So, I guess my gratitude today is for the gifts of technology in this time that I live. I am thankful for every woman who has survived breast cancer. I am also thankful for all who suffered, but contributed knowledge to the doctors who cared for them—knowledge that is reducing the incidence a little bit more each year. Thank you Aunt Ett, Jacque, Dianne, and so many others who stood strong until the end. You were warriors to be admired and emulated through the battle.
Have you had your mammogram this year? Make your appointment today! And, with every squeeze… be thankful…squeeze…for the gift…squeeze… you’ve been…squeeze…given.

Welcome to my new blog!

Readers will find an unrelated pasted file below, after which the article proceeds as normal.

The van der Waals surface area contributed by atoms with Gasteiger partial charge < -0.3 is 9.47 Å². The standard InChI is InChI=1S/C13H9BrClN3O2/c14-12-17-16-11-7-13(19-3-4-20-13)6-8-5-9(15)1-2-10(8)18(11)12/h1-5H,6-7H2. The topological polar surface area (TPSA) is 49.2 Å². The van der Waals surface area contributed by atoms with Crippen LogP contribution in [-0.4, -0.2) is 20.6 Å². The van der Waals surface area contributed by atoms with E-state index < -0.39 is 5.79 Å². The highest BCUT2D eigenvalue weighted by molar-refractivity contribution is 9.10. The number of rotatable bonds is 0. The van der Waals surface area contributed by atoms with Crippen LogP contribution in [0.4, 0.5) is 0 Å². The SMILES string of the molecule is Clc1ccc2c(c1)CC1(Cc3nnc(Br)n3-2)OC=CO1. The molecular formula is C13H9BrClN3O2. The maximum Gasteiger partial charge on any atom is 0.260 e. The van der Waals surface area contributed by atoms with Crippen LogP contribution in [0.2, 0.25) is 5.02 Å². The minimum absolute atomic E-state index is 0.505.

What’s on my plate–not necessarily a question. I’ve wanted to start a blog for some time, and the other day this perfect blog name came to me. I have lots on my plate—on my dinner plate (because I love to cook, collect recipes, watch food network obsessively, and eat). And lots on my figurative plate—my family, friends, job, hobbies, church, hopes, dreams, plans, and prayers.
So, this blog will be about all those things I have on my plate. Everyone who knows me is quite aware of my gift of gab. And so, like many of you, I’ll use this venue to share whatever is on my mind and heart at the time I write. Blogs are a great invention, don’t you think? In times past, we wrote letters. Now, not so much. Of course, we email and occasionally send cards, but rarely take the time to put on paper (or the digital screen) more than the briefest thoughts and feelings. So…we’re off!